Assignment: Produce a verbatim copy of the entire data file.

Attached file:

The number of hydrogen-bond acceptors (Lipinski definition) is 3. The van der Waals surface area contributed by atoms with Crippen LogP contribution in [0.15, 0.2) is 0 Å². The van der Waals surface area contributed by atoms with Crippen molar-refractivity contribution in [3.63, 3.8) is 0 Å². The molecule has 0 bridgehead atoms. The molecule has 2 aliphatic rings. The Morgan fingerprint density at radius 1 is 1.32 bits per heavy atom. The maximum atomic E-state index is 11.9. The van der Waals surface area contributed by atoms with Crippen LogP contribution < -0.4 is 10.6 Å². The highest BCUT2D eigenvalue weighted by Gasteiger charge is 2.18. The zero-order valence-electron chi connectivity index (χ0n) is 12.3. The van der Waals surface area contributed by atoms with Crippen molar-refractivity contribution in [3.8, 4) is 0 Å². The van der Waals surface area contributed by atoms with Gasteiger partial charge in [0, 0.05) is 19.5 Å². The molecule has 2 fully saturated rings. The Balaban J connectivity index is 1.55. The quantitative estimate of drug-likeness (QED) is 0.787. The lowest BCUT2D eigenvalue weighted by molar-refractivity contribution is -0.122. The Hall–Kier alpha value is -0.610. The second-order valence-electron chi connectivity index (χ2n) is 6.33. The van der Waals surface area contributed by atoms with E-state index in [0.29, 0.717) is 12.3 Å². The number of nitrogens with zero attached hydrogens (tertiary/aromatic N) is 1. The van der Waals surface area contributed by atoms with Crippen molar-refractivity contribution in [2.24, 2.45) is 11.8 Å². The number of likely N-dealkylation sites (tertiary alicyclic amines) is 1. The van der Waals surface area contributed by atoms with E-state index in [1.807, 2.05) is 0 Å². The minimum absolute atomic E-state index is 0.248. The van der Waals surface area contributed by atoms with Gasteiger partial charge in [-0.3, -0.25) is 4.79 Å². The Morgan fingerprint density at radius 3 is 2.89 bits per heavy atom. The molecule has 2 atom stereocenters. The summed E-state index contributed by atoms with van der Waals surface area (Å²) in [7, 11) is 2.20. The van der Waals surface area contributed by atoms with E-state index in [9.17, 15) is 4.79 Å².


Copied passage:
The number of hydrogen-bond acceptors (Lipinski definition) is 3. The van der Waals surface area contributed by atoms with Crippen LogP contribution in [0.15, 0.2) is 0 Å². The van der Waals surface area contributed by atoms with Crippen molar-refractivity contribution in [3.63, 3.8) is 0 Å². The molecule has 0 bridgehead atoms. The molecule has 2 aliphatic rings. The Morgan fingerprint density at radius 1 is 1.32 bits per heavy atom. The maximum atomic E-state index is 11.9. The van der Waals surface area contributed by atoms with Crippen LogP contribution < -0.4 is 10.6 Å². The highest BCUT2D eigenvalue weighted by Gasteiger charge is 2.18. The zero-order valence-electron chi connectivity index (χ0n) is 12.3. The van der Waals surface area contributed by atoms with Crippen molar-refractivity contribution in [3.8, 4) is 0 Å². The van der Waals surface area contributed by atoms with Gasteiger partial charge in [0, 0.05) is 19.5 Å². The molecule has 2 fully saturated rings. The Balaban J connectivity index is 1.55. The quantitative estimate of drug-likeness (QED) is 0.787. The lowest BCUT2D eigenvalue weighted by molar-refractivity contribution is -0.122. The Hall–Kier alpha value is -0.610. The second-order valence-electron chi connectivity index (χ2n) is 6.33. The van der Waals surface area contributed by atoms with E-state index in [0.29, 0.717) is 12.3 Å². The number of nitrogens with zero attached hydrogens (tertiary/aromatic N) is 1. The van der Waals surface area contributed by atoms with Crippen molar-refractivity contribution in [2.24, 2.45) is 11.8 Å². The number of likely N-dealkylation sites (tertiary alicyclic amines) is 1. The van der Waals surface area contributed by atoms with E-state index in [1.807, 2.05) is 0 Å². The minimum absolute atomic E-state index is 0.248. The van der Waals surface area contributed by atoms with Gasteiger partial charge in [-0.3, -0.25) is 4.79 Å². The Morgan fingerprint density at radius 3 is 2.89 bits per heavy atom. The molecule has 2 atom stereocenters. The summed E-state index contributed by atoms with van der Waals surface area (Å²) in [7, 11) is 2.20. The van der Waals surface area contributed by atoms with E-state index in [9.17, 15) is 4.79 Å².